I want to show you how legitimate scientific experts operate. Today, I text messaged my friend Alan Aragon out of nowhere, challenging him to a debate. Exactly thirteen minutes later, he accepted the challenge. You can tell by his response that he welcomes the debate and would relish the opportunity to show off his knowledge. For the record, I don’t disagree with Alan on this topic, nor would I really debate him on it as he’s my go-to guy for sports nutrition research. But do you see how easy it is to interact with true professionals?

This is how men handle things...no smoke, no mirrors, no ego.

This is how men handle things…no smoke, no mirrors, no ego, just a mutual desire for truth.

Whenever someone in the academia/educational world refuses a debate challenge, it almost always means that they’re a charlatan. They’re frightened to death that their ignorance will be exposed. If these individuals were confident and comfortable with their knowledge, and if they were truly interested in honing in on the truth and advancing science, they’d gladly accept the challenges. But instead, these types continue to run their mouths but then back down like common cowards when push comes to shove and they’re challenged by formidable opponents.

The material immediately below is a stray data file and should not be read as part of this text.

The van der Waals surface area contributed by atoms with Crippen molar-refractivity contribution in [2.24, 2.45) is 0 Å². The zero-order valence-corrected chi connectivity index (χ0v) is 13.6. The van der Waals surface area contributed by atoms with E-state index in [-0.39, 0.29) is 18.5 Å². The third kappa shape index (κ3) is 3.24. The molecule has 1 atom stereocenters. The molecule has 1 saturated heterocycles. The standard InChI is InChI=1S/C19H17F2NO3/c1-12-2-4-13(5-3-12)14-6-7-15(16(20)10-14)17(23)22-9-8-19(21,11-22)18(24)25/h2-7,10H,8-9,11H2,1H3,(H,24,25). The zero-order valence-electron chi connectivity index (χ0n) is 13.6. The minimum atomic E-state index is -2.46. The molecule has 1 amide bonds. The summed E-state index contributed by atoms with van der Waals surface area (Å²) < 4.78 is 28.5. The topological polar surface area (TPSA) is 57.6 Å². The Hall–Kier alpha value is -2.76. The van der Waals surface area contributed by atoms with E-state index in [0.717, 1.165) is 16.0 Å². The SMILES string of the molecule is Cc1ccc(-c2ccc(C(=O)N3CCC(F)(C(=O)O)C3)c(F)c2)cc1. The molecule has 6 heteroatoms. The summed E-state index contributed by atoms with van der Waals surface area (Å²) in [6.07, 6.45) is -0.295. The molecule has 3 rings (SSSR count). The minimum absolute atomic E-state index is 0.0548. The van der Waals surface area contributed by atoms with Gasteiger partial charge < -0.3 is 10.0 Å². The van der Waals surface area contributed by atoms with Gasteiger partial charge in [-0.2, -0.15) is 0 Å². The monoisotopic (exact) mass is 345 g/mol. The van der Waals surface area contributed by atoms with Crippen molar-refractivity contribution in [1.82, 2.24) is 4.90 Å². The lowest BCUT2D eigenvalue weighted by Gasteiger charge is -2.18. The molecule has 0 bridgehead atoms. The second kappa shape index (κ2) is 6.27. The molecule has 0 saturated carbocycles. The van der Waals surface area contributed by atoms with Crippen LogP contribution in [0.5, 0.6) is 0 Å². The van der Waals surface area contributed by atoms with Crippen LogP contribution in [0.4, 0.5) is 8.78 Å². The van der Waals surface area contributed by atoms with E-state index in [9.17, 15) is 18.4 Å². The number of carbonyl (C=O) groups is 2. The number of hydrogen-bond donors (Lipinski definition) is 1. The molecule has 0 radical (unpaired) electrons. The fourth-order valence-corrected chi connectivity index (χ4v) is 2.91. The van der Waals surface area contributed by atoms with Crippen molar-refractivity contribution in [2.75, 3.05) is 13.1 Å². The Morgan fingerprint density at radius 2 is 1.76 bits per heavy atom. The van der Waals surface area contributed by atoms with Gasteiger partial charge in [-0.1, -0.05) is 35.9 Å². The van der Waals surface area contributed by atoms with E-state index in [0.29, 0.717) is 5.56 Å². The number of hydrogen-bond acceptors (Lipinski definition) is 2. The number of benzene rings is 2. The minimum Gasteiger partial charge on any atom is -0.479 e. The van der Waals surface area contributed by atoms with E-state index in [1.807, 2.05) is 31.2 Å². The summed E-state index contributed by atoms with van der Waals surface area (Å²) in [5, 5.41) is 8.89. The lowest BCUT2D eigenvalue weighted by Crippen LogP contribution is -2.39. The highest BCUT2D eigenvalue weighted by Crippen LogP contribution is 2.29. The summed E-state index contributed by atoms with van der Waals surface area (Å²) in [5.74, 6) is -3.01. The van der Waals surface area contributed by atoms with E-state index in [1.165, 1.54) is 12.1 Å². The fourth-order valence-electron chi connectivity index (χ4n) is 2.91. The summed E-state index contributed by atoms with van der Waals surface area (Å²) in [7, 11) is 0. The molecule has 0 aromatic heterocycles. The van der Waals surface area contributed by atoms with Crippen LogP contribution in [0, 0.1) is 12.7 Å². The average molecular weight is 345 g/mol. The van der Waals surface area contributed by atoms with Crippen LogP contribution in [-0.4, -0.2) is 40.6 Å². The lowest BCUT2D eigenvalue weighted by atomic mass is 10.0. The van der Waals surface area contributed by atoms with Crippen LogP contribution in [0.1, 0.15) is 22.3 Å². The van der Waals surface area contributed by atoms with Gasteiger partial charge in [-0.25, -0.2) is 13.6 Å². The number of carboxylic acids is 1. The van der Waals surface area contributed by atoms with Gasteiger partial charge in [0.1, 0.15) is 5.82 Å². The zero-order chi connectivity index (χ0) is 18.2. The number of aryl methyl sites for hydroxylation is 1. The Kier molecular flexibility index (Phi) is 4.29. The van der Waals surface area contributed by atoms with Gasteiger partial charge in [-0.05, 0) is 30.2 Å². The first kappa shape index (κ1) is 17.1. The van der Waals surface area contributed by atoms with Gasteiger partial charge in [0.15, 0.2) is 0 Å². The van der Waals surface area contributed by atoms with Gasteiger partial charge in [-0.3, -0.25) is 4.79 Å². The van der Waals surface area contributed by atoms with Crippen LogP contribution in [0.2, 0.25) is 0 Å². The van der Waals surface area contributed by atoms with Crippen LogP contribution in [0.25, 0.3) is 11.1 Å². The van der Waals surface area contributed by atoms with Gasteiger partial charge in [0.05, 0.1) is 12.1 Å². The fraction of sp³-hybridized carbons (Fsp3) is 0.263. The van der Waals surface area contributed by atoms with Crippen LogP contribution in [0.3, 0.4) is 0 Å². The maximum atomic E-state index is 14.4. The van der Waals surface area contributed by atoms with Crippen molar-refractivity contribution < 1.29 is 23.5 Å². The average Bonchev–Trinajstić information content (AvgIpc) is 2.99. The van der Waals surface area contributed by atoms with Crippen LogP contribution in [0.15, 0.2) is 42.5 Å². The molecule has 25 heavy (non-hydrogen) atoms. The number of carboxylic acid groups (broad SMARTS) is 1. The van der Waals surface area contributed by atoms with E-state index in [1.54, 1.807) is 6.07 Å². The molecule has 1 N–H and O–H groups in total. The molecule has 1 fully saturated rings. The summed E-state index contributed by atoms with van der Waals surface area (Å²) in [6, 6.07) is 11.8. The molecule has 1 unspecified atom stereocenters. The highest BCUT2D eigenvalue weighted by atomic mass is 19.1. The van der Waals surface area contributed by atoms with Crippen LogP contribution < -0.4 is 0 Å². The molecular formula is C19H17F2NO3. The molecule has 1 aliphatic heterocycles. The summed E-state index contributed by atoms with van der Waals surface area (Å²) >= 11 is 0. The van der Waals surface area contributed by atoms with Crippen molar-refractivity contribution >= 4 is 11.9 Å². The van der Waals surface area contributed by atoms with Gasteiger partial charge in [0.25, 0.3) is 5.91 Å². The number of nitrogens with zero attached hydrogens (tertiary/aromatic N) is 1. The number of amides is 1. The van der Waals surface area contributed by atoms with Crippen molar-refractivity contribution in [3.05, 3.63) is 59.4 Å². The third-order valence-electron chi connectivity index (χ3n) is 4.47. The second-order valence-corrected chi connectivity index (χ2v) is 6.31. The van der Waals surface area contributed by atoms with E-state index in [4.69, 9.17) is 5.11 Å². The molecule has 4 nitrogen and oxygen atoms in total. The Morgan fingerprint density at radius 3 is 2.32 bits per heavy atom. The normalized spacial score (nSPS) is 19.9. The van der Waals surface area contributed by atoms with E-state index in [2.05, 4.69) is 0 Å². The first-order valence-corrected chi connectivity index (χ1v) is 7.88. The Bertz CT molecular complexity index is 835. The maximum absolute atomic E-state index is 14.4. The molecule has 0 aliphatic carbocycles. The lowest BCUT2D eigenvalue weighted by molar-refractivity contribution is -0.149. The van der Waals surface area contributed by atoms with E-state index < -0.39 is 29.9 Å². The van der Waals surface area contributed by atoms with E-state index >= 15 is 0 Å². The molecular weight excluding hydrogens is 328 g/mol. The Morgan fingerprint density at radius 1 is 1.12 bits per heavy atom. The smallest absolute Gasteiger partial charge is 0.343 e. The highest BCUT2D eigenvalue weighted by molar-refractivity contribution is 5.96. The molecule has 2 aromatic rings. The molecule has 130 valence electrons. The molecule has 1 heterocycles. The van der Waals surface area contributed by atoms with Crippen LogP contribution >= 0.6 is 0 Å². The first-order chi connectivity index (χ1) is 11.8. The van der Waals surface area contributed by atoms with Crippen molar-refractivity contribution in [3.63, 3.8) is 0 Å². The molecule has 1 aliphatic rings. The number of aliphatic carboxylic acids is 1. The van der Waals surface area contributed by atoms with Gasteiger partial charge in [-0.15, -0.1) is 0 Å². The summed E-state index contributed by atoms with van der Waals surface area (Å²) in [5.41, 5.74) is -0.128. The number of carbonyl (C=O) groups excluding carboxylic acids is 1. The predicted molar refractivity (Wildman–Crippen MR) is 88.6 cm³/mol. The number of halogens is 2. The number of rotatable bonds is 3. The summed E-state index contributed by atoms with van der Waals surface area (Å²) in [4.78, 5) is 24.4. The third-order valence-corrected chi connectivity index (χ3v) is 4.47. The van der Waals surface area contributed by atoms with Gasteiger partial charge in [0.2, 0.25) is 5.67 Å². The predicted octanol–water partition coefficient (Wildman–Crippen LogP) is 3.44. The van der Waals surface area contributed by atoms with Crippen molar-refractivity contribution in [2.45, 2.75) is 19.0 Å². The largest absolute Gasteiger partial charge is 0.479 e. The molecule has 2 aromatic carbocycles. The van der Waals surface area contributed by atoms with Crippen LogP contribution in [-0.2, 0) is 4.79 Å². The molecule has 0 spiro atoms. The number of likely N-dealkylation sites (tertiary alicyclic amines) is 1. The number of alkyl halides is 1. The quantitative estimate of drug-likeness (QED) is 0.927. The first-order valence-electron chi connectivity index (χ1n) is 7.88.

What baffles me is that their followers seem to accept backing down and don’t expect more. S&C doesn’t have debates because you guys don’t demand them. You’re okay with your experts running their mouths without having to back them up in a debate. It’s up to you guys to demand more. If someone you follow gets called onto the carpet because they were talkin’ smack, let them know that you expect them to man up and accept the challenge. If they back down, remind them of it incessantly. Don’t be fooled by smoke and mirrors.